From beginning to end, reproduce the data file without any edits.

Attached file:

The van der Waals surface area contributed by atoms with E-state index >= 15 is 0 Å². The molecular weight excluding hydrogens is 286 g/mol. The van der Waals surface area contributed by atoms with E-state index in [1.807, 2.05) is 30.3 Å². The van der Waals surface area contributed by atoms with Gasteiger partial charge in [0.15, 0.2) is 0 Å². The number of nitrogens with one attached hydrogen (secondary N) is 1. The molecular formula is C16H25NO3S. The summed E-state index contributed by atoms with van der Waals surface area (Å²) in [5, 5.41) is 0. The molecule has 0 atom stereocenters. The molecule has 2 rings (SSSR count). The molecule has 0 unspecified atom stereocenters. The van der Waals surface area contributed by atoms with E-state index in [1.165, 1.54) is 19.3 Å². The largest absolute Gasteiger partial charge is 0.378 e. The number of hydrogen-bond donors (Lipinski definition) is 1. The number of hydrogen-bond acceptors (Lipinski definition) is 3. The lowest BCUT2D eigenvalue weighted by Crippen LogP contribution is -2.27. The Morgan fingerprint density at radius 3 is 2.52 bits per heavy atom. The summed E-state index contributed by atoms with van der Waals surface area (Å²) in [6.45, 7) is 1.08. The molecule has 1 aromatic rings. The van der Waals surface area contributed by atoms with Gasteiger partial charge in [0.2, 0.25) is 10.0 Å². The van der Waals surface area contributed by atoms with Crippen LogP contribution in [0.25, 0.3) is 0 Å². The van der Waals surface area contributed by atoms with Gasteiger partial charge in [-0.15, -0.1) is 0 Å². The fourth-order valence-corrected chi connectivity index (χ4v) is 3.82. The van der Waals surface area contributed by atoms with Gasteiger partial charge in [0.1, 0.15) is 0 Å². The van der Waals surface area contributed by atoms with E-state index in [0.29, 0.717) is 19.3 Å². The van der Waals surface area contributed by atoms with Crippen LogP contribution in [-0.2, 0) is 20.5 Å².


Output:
The van der Waals surface area contributed by atoms with E-state index >= 15 is 0 Å². The molecular weight excluding hydrogens is 286 g/mol. The van der Waals surface area contributed by atoms with E-state index in [1.807, 2.05) is 30.3 Å². The van der Waals surface area contributed by atoms with Gasteiger partial charge in [0.15, 0.2) is 0 Å². The number of nitrogens with one attached hydrogen (secondary N) is 1. The molecular formula is C16H25NO3S. The summed E-state index contributed by atoms with van der Waals surface area (Å²) in [5, 5.41) is 0. The molecule has 0 atom stereocenters. The molecule has 2 rings (SSSR count). The molecule has 0 unspecified atom stereocenters. The van der Waals surface area contributed by atoms with E-state index in [1.165, 1.54) is 19.3 Å². The largest absolute Gasteiger partial charge is 0.378 e. The number of hydrogen-bond donors (Lipinski definition) is 1. The number of hydrogen-bond acceptors (Lipinski definition) is 3. The lowest BCUT2D eigenvalue weighted by Crippen LogP contribution is -2.27. The Morgan fingerprint density at radius 3 is 2.52 bits per heavy atom. The summed E-state index contributed by atoms with van der Waals surface area (Å²) in [6.45, 7) is 1.08. The molecule has 1 aromatic rings. The van der Waals surface area contributed by atoms with Gasteiger partial charge in [0.2, 0.25) is 10.0 Å². The van der Waals surface area contributed by atoms with Crippen LogP contribution in [0.25, 0.3) is 0 Å². The van der Waals surface area contributed by atoms with Gasteiger partial charge in [-0.15, -0.1) is 0 Å². The fourth-order valence-corrected chi connectivity index (χ4v) is 3.82. The van der Waals surface area contributed by atoms with Gasteiger partial charge in [0.1, 0.15) is 0 Å². The van der Waals surface area contributed by atoms with E-state index in [0.29, 0.717) is 19.3 Å². The van der Waals surface area contributed by atoms with Crippen LogP contribution in [-0.2, 0) is 20.5 Å².